The experimental swatch at the top of this post, and the charts, are based on the Mixed Wave Cowl which uses evenly spaced short-row sections that alternate between leaning to the left and to the right.  It’s definitely worth reading that blog post.  Each section is centred on a particular stitch marker and worked between the markers on either side of it.  I placed my markers at 8 stitch intervals with just 4 stitches at each edge, giving 3 central sections of 16 sts (counting from the left-most stitch to the right-most) and 2 edge sections of 12 sts.  They overlap, as you can see from the swatch, which is why a total of three 16-st zones and two 12-st zones fit into 40 sts.

The numbers in each coloured section of the second chart are the number of right-side ribs at that stitch position, not counting the 2 rows (1 rib) per section that are worked across all the stitches on the needle.  In other words, if the number of rows in the previous chart is X, then the number in the chart immediately above is (X-2)/2. I just find it easier to work with the smaller numbers.  Now I can copy and paste the relevant cells from a row for a particular section – a left-leaning red one or a right-leaning yellow one – into the appropriate position to represent whatever section I am planning to knit next and sum the column beneath each stitch number (numbering from the right) to give me the total number of rows below each stitch.

With these even-width, evenly spaced sections, it’s easy to see from the chart that the rows will balance out provided that the 5 markers are used equally as the section mid-points.  In other words, every five sections knitted should include a section centred on each of the markers.  They don’t have to be worked in the same order each time, and it would probably be unwise to have only one or two other sections between two that are centred on the same marker.  Also, I think working several sections together on say the left half of the piece would be a mistake.  The aim should be to choose the next section to knit quasi-randomly rather than totally randomly.  Or you could just work them in a repeating sequence for a more ordered look, or perhaps reverse the sequence half way through to produce a mirrored design.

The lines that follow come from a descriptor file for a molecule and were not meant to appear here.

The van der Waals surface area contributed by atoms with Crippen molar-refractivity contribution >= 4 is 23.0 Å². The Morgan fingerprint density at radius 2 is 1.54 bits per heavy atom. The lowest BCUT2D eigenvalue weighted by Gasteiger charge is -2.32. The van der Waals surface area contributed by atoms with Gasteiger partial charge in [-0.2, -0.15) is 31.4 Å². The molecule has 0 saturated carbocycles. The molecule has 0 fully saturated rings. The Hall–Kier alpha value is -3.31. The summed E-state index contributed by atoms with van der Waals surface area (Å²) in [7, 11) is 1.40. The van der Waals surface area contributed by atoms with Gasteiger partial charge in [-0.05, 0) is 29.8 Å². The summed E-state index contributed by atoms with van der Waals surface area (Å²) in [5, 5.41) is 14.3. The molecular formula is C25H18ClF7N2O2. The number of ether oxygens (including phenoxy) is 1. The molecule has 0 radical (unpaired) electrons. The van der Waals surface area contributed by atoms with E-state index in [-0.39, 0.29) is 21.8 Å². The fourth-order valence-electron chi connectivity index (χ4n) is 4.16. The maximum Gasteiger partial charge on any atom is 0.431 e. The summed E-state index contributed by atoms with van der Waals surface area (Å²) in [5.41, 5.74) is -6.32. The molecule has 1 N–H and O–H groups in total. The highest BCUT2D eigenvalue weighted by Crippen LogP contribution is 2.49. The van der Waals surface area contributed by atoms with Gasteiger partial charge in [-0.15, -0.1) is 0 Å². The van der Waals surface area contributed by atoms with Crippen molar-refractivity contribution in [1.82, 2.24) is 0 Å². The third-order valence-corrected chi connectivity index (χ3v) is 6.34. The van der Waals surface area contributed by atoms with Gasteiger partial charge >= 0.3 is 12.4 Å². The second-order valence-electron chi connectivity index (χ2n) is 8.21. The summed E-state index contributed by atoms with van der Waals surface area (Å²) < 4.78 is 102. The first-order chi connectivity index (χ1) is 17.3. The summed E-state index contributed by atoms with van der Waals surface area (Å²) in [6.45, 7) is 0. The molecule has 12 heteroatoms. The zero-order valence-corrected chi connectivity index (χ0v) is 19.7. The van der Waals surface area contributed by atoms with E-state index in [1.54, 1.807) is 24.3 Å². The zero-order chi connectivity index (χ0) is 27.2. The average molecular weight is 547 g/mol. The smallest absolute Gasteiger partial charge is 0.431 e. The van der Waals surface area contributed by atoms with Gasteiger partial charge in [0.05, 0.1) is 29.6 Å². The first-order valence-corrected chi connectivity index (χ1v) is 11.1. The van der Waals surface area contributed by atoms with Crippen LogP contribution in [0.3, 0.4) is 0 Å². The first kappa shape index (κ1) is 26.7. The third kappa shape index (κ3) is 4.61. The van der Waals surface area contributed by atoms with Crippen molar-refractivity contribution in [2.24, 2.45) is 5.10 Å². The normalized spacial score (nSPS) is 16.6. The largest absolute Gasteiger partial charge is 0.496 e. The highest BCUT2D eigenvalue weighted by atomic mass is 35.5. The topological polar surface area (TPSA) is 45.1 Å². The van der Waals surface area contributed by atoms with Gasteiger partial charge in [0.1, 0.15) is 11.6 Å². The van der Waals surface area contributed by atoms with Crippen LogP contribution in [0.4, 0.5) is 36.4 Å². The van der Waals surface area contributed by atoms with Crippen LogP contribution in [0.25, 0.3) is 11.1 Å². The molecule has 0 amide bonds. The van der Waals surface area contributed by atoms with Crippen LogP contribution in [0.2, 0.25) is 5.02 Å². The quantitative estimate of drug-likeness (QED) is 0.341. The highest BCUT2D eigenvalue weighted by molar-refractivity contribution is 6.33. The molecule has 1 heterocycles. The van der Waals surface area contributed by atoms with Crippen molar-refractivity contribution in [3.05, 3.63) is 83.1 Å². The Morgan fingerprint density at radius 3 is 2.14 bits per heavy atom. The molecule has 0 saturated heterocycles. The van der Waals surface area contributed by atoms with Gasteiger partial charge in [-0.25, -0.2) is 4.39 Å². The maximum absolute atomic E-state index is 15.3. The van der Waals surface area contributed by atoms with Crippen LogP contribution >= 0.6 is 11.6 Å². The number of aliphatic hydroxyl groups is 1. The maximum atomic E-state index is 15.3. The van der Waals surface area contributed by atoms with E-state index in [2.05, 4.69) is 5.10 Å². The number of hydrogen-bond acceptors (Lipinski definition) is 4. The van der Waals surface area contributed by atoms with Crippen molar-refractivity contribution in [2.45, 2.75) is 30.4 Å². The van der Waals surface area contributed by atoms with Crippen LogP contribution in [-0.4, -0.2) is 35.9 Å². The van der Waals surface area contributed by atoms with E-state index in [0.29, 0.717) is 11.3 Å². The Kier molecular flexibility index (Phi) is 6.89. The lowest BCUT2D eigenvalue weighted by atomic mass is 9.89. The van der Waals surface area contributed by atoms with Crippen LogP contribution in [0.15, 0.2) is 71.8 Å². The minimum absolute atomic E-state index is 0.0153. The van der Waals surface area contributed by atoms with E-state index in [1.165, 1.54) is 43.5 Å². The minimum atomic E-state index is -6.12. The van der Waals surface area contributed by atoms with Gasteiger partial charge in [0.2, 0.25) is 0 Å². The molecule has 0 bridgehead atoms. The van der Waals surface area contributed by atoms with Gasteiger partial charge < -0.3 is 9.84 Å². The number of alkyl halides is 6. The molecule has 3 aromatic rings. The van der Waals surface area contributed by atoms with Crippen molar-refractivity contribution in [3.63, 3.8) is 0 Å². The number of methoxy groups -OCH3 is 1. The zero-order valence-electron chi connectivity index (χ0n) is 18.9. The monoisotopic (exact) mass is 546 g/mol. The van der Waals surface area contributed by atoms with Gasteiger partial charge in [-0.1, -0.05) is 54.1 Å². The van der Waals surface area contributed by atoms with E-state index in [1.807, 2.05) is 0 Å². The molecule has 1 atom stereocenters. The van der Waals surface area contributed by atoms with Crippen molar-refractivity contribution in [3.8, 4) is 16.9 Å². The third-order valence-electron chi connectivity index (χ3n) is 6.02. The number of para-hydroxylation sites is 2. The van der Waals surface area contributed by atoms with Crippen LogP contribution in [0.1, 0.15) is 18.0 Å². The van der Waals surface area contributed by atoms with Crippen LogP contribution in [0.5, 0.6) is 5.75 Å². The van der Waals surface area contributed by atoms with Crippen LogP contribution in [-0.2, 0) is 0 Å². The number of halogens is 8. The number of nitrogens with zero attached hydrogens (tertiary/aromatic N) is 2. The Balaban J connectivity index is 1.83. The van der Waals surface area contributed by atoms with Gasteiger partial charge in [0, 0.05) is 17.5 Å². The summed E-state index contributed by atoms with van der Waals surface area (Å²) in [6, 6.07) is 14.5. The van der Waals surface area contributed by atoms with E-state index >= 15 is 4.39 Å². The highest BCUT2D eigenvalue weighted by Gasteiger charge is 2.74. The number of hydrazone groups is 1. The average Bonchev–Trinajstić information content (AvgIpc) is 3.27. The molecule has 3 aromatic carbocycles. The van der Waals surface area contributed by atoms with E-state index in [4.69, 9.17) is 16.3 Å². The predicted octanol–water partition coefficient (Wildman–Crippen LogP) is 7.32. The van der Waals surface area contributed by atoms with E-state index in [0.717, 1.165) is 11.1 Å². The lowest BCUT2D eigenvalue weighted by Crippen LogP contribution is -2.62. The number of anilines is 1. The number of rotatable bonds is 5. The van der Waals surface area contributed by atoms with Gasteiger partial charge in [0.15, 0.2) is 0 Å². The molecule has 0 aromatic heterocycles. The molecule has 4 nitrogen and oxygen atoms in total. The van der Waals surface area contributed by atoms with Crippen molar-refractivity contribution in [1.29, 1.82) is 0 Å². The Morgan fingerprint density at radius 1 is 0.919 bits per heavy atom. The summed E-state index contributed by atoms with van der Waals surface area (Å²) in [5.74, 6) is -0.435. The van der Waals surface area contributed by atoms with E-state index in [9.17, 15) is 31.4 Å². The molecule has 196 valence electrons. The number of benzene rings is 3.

Although my first sample and associated spreadsheet charts are based on the Mixed Wave Cowl, they aren’t identical.  If you feel like having a go yourself, I should ignore what I’ve done until you have knitted a few sections of the cowl.  Very clear instructions are given in the pattern together with an explanation of the principles on which they are based, it’s not necessary to know anything about swing knitting in advance.  Do learn how to do German Short Rows if you don’t already have that skill, because for garter stitch short rows there’s nothing better.  The cowl does involve increasing at one edge and decreasing at the other to make a parallelogram instead of a rectangle, which adds to the fun.

I’m now wondering how to get the fabric even when placing the individual short-row sections more randomly.  I could chart every section on a spreadsheet, but that is going to be very tedious, given that a full width of say 60 sts might have 7-10 sections each with perhaps 14 or 16 rows.

About yorkshirecrafter

I live and work in West Yorkshire.  I've always enjoyed crafts of all types, from woodwork to lace-making.  I also enjoy anything mathematical, which makes knitting a favourite pastime, especially complicated designs.  I've been advising businesses and industry on environmental matters for 30 years and also have an interest in green living, especially where it saves me money. I live with my husband and our Maine Coon in a 100-year-old cottage that constantly needs something doing to it.  Fortunately, I enjoy DIY too.
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1 Response to The swing experiment – knitting by spreadsheet

  1. Pingback: Not the rhubarb triangle | YorkshireCrafter